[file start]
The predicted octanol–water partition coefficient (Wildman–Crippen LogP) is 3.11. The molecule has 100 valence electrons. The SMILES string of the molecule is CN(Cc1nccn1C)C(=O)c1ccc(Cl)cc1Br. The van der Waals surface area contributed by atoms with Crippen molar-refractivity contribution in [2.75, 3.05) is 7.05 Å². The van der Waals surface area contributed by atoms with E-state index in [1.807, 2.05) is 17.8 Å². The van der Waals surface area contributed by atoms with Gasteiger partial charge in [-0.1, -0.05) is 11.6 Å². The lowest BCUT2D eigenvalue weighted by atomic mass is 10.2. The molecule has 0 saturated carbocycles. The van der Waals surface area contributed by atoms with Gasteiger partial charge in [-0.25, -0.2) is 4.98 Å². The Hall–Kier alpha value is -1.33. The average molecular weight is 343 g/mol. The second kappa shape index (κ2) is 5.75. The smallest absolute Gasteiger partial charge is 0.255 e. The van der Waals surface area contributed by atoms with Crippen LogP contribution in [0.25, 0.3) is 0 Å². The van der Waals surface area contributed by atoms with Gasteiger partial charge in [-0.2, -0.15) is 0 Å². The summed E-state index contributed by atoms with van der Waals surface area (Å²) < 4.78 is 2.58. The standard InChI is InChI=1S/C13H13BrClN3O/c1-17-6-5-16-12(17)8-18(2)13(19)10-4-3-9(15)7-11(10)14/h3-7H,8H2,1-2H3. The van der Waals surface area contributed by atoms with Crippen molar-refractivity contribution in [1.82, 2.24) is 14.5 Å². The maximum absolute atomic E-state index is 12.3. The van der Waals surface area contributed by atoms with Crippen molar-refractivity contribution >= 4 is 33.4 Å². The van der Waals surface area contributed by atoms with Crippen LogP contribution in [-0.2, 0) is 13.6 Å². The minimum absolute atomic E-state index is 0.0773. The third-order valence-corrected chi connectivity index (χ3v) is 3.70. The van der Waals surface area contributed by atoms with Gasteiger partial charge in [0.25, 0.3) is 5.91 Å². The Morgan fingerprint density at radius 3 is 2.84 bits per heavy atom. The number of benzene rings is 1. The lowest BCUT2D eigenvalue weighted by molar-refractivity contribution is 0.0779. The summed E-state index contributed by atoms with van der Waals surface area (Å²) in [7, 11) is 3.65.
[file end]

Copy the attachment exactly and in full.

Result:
The predicted octanol–water partition coefficient (Wildman–Crippen LogP) is 3.11. The molecule has 100 valence electrons. The SMILES string of the molecule is CN(Cc1nccn1C)C(=O)c1ccc(Cl)cc1Br. The van der Waals surface area contributed by atoms with Crippen molar-refractivity contribution in [2.75, 3.05) is 7.05 Å². The van der Waals surface area contributed by atoms with E-state index in [1.807, 2.05) is 17.8 Å². The van der Waals surface area contributed by atoms with Gasteiger partial charge in [-0.1, -0.05) is 11.6 Å². The lowest BCUT2D eigenvalue weighted by atomic mass is 10.2. The molecule has 0 saturated carbocycles. The van der Waals surface area contributed by atoms with Gasteiger partial charge in [-0.25, -0.2) is 4.98 Å². The Hall–Kier alpha value is -1.33. The average molecular weight is 343 g/mol. The second kappa shape index (κ2) is 5.75. The smallest absolute Gasteiger partial charge is 0.255 e. The van der Waals surface area contributed by atoms with Crippen LogP contribution in [0.25, 0.3) is 0 Å². The van der Waals surface area contributed by atoms with Gasteiger partial charge in [-0.2, -0.15) is 0 Å². The summed E-state index contributed by atoms with van der Waals surface area (Å²) < 4.78 is 2.58. The standard InChI is InChI=1S/C13H13BrClN3O/c1-17-6-5-16-12(17)8-18(2)13(19)10-4-3-9(15)7-11(10)14/h3-7H,8H2,1-2H3. The van der Waals surface area contributed by atoms with Crippen molar-refractivity contribution in [1.82, 2.24) is 14.5 Å². The maximum absolute atomic E-state index is 12.3. The van der Waals surface area contributed by atoms with Crippen molar-refractivity contribution >= 4 is 33.4 Å². The van der Waals surface area contributed by atoms with Crippen LogP contribution in [-0.2, 0) is 13.6 Å². The minimum absolute atomic E-state index is 0.0773. The third-order valence-corrected chi connectivity index (χ3v) is 3.70. The van der Waals surface area contributed by atoms with Gasteiger partial charge in [0.25, 0.3) is 5.91 Å². The Morgan fingerprint density at radius 3 is 2.84 bits per heavy atom. The number of benzene rings is 1. The lowest BCUT2D eigenvalue weighted by molar-refractivity contribution is 0.0779. The summed E-state index contributed by atoms with van der Waals surface area (Å²) in [7, 11) is 3.65.